There’s evidence blue light could lead to permanent vision changes. Almost all blue light passes straight through to the back of your retina. Some research has shown blue light may increase the risk of macular degeneration, a disease of the retina. Research shows blue light exposure may lead to age-related macular degeneration, or AMD.

  1. One study found blue light triggered the release of toxic molecules in photoreceptor cells.
  2. This causes damage that may lead to AMD.
  3. Screen time, especially at night, is linked to poor sleep.
  4. The blue light from electronic devices messes with your circadian rhythm, or sleep cycle.
  5. It signals your brain to wake up when it should be winding down.

In one study, as little as 2 hours of exposure to blue light at night slowed or stopped release of the sleep hormone melatonin. Powering down your digital devices at least 3 hours before bedtime can help. Blue light exposure might raise your risk for certain cancers.

  1. One study found that people who work the night shift are at greater risk for breast, prostate, and colorectal cancers.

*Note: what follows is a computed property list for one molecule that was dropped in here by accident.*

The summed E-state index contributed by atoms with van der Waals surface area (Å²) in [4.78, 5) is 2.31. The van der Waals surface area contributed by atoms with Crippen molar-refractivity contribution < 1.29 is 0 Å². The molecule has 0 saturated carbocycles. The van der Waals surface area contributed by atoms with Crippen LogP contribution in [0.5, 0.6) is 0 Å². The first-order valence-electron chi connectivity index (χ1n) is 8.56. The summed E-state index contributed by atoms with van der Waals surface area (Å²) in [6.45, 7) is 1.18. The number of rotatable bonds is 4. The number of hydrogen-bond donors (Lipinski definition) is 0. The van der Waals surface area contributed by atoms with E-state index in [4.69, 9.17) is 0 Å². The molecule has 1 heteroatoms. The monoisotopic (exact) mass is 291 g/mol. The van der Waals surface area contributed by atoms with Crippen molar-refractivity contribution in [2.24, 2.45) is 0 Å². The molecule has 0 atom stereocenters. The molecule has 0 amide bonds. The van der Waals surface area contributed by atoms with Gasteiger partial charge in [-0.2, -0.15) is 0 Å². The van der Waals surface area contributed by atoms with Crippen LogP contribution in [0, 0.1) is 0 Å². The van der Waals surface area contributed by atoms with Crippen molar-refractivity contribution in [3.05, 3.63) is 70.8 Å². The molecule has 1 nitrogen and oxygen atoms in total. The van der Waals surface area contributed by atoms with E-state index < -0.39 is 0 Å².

2. Your child’s eyes don’t filter blue light as well as yours do.
  3. Too much of it from device screens may raise their chances of developing obesity, nearsightedness, and attention focusing issues.

At night, it may cause their body to release melatonin even more slowly than it does yours. To protect their eyes, limit your child’s screen time. And have them put all electronic devices, including handheld game devices, away at least a half hour before bedtime.

See also:  Why Do All Babies Have Blue Eyes?

Nighttime exposure to blue light was linked to depressive symptoms in animal studies. But exposure to blue light during the day may have the opposite effect. It’s been used to treat seasonal affective disorder, or SAD. That’s a form of depression related to the changing of the seasons. Research shows 20 minutes of blue light exposure in the morning helps ease SAD symptoms.

© 2020 WebMD, LLC. All rights reserved. : How Blue Light Can Affect Your Health

Is TV considered blue light?

Does TV emit blue light? – In short, yes. LED screens that are popular these days emit a great deal of blue light, which can be potentially harmful to the eyes. Therefore, watching too much TV, especially late at night, can suppress melatonin production that makes us ready for sleep.

Can phone light damage eyes?

Blue Light from Phone Screens – Blue light is shorter wavelength light. It isn’t new, and it doesn’t only come from phone screens. Even the sun emits blue light, You might be more familiar with UV rays and their damaging effects, Although blue light waves aren’t as powerful as UV waves, there are still many potential risks.

  • Prolonged exposure to blue light harms vision and eye health by damaging the retina,
  • The retina, located in the back of the eye, is crucial for converting light into signals.
  • Those signals are what our brain understands as vision.
  • Phone screens, and other digital devices, generate blue light differently than natural sources.